AJ Jones
Tue, 07/08/2014 - 11:12am
Hi Julie - Your photo was posted on our flickr Michigan Photos group ( The "rules" section of the group stipulates that we can use the photos on our sites. We are a non-profit organization. However, if you'd like me to take it down, I'm happy to comply. Just shoot me an email: Thanks!
Tue, 07/08/2014 - 9:41pm
Aww, Julie, it's too pretty not to leave up for all to enjoy.
Tue, 07/08/2014 - 1:35pm
last year was the first "time' I had tasted MICHIGAN cherries . I been in michigan for 50 years and alsways wanted/ask in groceries store. farmermarket WHERE ARE THE MICHIGAN CHERRIES? All i evry found was cherries from washtingon state. We need to save energy and gasoline .and cost.When food travels more then "I">! also what "organic" spray is on the friuts.? WE need to keep Michgan agri fresh and clean green and gorwing! Shop at the farmers market and bring back "FREE ENTERPRISE" for growers and consumers WE need to know "WHAT we eat and WHERE 'IT" comes from! NO nursing Homes for me! FREE GMO and DNA test on my food.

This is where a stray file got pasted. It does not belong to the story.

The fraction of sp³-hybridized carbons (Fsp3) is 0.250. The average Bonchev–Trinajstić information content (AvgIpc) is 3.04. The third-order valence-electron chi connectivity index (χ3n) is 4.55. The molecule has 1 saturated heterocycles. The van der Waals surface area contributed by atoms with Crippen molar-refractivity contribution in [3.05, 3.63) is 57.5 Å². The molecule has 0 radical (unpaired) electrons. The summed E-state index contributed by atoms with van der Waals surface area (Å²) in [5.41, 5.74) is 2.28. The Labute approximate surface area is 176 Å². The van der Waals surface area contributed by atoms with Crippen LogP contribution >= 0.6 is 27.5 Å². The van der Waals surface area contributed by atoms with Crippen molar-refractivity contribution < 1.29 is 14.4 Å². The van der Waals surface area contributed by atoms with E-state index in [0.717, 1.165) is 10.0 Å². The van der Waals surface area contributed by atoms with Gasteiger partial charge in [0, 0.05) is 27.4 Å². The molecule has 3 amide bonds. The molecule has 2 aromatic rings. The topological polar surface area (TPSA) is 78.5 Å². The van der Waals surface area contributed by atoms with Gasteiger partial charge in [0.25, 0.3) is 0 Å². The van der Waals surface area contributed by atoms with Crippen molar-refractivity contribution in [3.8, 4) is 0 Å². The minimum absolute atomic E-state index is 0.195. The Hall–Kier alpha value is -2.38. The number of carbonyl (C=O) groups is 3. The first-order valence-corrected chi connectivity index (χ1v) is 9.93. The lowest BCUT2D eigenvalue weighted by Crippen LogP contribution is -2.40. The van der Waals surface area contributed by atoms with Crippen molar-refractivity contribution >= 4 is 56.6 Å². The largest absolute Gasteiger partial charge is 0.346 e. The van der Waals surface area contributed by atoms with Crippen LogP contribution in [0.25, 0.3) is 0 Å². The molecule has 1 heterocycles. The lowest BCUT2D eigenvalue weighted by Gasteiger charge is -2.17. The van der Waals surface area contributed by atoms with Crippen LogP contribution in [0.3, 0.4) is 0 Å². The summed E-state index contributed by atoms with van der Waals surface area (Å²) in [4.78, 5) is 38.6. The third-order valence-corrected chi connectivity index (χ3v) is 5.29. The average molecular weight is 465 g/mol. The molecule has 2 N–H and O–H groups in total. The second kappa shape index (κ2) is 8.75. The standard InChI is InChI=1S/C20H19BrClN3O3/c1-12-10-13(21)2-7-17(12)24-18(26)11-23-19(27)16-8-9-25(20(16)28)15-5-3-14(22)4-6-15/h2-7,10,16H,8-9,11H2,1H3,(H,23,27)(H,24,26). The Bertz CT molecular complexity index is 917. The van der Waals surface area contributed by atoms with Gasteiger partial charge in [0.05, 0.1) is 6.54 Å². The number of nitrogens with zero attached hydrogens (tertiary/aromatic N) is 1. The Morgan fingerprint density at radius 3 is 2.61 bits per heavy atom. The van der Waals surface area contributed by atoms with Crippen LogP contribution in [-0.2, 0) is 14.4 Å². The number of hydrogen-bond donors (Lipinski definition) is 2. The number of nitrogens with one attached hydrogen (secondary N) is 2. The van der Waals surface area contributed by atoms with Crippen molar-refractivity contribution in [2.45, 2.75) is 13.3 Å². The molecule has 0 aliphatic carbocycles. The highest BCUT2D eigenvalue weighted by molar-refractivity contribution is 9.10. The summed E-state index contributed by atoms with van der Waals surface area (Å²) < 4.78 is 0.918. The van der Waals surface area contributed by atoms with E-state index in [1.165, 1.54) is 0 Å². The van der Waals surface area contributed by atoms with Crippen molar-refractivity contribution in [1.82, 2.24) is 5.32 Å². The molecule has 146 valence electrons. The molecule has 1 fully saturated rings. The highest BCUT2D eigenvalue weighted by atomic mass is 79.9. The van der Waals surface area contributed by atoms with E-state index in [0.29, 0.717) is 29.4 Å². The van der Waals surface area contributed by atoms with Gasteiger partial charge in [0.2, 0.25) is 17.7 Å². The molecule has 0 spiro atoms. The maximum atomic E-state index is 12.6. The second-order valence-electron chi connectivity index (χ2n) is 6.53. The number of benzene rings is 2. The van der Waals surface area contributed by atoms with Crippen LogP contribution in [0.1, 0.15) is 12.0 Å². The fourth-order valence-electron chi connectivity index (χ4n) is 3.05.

Thu, 07/28/2016 - 9:59pm
Melvin, as the article states, northwest Michigan is responsible for a large majority of TART cherries not sweet cherries. So unless your keen on eating tart cherries I highly doubt your going to see a change in the import of SWEET cherries from Washington.
Tue, 07/08/2014 - 1:45pm
The best part missed in the story is that under the new Farm Bill, these cherry farmers can buy subsidized insurace again crop loss disasters and fair pricing. They are then told to dump cherries to control market prices. They have a wonderful win win situation. It may make sense to plant the trees and never to harvest and just work the residuals of price control vs fair market price. Also buy the crop insurance and hope for a disaster.
Tue, 07/08/2014 - 3:45pm
You should take it down anyway. As best I can judge, those are sweet cherries, not tart cherries.
John S.
Tue, 07/08/2014 - 8:22pm